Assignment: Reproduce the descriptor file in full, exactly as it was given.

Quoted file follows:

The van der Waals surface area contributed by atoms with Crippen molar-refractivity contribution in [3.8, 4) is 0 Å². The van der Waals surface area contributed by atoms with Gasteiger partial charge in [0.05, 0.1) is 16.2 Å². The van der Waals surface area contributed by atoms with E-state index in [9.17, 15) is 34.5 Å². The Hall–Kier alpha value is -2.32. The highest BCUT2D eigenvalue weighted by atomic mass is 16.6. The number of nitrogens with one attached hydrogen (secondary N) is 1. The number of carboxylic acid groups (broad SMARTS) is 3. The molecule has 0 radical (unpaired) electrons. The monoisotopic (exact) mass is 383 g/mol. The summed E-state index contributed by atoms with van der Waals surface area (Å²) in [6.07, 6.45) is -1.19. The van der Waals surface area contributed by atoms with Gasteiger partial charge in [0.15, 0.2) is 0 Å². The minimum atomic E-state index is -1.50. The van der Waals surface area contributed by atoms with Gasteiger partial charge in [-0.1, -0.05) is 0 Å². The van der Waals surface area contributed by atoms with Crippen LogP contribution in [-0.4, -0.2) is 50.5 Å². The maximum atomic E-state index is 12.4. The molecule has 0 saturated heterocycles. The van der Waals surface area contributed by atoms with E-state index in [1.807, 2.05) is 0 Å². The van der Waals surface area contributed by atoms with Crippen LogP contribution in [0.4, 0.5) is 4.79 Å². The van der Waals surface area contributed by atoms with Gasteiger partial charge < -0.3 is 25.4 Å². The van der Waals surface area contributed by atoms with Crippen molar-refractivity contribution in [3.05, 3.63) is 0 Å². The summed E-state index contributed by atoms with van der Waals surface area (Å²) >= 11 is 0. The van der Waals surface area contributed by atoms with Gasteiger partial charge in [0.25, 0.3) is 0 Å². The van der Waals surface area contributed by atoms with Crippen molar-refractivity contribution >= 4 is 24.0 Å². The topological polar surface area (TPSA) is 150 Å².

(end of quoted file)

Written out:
The van der Waals surface area contributed by atoms with Crippen molar-refractivity contribution in [3.8, 4) is 0 Å². The van der Waals surface area contributed by atoms with Gasteiger partial charge in [0.05, 0.1) is 16.2 Å². The van der Waals surface area contributed by atoms with E-state index in [9.17, 15) is 34.5 Å². The Hall–Kier alpha value is -2.32. The highest BCUT2D eigenvalue weighted by atomic mass is 16.6. The number of nitrogens with one attached hydrogen (secondary N) is 1. The number of carboxylic acid groups (broad SMARTS) is 3. The molecule has 0 radical (unpaired) electrons. The monoisotopic (exact) mass is 383 g/mol. The summed E-state index contributed by atoms with van der Waals surface area (Å²) in [6.07, 6.45) is -1.19. The van der Waals surface area contributed by atoms with Gasteiger partial charge in [0.15, 0.2) is 0 Å². The minimum atomic E-state index is -1.50. The van der Waals surface area contributed by atoms with Gasteiger partial charge in [-0.1, -0.05) is 0 Å². The van der Waals surface area contributed by atoms with Crippen LogP contribution in [-0.4, -0.2) is 50.5 Å². The maximum atomic E-state index is 12.4. The molecule has 0 saturated heterocycles. The van der Waals surface area contributed by atoms with E-state index in [1.807, 2.05) is 0 Å². The van der Waals surface area contributed by atoms with Crippen LogP contribution in [0.4, 0.5) is 4.79 Å². The van der Waals surface area contributed by atoms with Gasteiger partial charge < -0.3 is 25.4 Å². The van der Waals surface area contributed by atoms with Crippen molar-refractivity contribution in [3.05, 3.63) is 0 Å². The summed E-state index contributed by atoms with van der Waals surface area (Å²) >= 11 is 0. The van der Waals surface area contributed by atoms with Gasteiger partial charge in [0.25, 0.3) is 0 Å². The van der Waals surface area contributed by atoms with Crippen molar-refractivity contribution >= 4 is 24.0 Å². The topological polar surface area (TPSA) is 150 Å².